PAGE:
Invest in Europe? Hedge the CAD? He doesn't hedge the CAD at all because these are long-duration assets, plus a lot of companies like MSFT manage the foreign exchange themselves. There are great European businesses, and you should own them if you can find them. But there are a lot of great companies in Canada and the US that have access to the rest of the world, and you're not taking as much currency risk. However, hedging a bond portfolio that's investing internationally makes a lot more sense, as you need to be able to hedge the maturities.
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COMMENT
Canadian banks. He owns CM, BNS, and RY. Canadian banks are not expensive. Difficulties with housing market plus slowing economy are pushing them to over-reserve. 2008 scared them. Not expensive, great dividend, oligopolies. CM has always been a difficult story. It had a great retail franchise, until investment was diverted to wealth management where it's always been playing catch up. Great businesses, will continue to do well. May suffer this year on asset management and investment banking. BNS international business sometimes gives them a higher multiple, but sometimes a lower one in times of slower economic growth. Any of them should do well for you.
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COMMENT
A Comment -- General Comments From an Expert
Uranium. At an interesting level. What happened with Ukraine and Russia has put an inflection point on how we think about energy. Where do we get it from and how do we use it? This is going to help uranium. More interest in using nuclear power to meet green demands.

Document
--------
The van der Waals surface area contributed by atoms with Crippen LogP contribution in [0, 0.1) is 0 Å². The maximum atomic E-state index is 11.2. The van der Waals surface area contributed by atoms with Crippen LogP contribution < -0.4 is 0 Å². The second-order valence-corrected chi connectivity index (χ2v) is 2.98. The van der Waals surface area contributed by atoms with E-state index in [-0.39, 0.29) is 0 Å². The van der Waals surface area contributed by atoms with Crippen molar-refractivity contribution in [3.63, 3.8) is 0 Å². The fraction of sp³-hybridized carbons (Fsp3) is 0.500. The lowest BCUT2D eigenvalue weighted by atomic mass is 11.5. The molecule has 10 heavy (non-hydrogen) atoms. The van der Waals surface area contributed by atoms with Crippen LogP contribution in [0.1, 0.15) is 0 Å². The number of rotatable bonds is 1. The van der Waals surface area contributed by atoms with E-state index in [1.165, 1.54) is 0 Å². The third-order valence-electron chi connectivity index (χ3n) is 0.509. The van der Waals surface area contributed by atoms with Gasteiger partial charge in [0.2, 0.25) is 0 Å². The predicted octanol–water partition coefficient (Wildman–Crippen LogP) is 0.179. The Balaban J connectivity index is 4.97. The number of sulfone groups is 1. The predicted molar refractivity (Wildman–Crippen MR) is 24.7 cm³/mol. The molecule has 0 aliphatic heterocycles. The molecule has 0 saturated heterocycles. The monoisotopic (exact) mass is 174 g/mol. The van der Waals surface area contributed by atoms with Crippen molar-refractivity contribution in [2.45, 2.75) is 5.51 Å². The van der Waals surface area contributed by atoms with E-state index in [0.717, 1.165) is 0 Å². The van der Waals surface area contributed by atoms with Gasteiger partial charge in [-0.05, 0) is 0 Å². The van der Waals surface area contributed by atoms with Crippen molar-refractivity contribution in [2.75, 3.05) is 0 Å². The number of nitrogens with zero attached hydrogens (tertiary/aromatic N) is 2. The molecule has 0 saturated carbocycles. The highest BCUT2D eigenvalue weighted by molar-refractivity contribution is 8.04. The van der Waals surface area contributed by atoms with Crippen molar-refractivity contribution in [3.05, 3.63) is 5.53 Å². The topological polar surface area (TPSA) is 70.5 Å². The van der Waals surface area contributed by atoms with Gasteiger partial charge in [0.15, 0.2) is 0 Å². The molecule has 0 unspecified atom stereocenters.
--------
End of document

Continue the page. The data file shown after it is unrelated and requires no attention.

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COMMENT
A Comment -- General Comments From an Expert
Natural gas. Spiked because of what happened in Europe. Trouble with commodities is that manufacturers adjust. In Europe, price of nat gas has gone down, even though people thought it would be a terrible winter. You had a supply shock, and then companies did what they had to do to meet demand. There's actually a lot of gas around. The price may have gone down too much. It needs to stabilize at historic levels, somewhere around $3-4, and a company should do well from there. You have to look at a company's cost of extracting and selling.
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COMMENT
BOC rate increase. A bit of a surprise on the pausing after this, and the CAD sold off right after the announcement. This is the first of global central banks coming to the end of rate increases, and this will put a bit of pressure on the Fed, especially if bigger markets like Japan or England start to slow increases. Definitely, inflation's coming down, and the BOC is responding to that.
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COMMENT
Effect of rate increases still to be seen? For sure. And it was raised again today, so any borrowers who've been squeezed are going to feel it that much more. They're still at a restrictive level, even if inflation does settle back to that 2-3% range, we still have that real rate healthily positive. Stock market's down 10-12% YOY, and that's the response to the slowing in the economy that we're feeling today.
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COMMENT
TSX vs. S&P 500 Toronto's been benefitting from the stronger resource market. Companies like CNR and CP were strong performers until today, and now they're starting to feel that slowdown.
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COMMENT
The case for equities. Still seeing strength in the real economy. That's why he's still bullish on equities. Sure, the economy's slowing. But we're not seeing a recession or large layoffs outside of particular industries. If inflation goes away, central banks can start to ease and that will help everyone out.
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Showing 1 to 15 of 17,478 entries

A Comment -- General Comments From an Expert(A Commentary) Rating

Ranking : 4 out of 5

Bullish - Buy Signals / Votes : 8

Neutral - Hold Signals / Votes : 0

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Total Signals / Votes : 20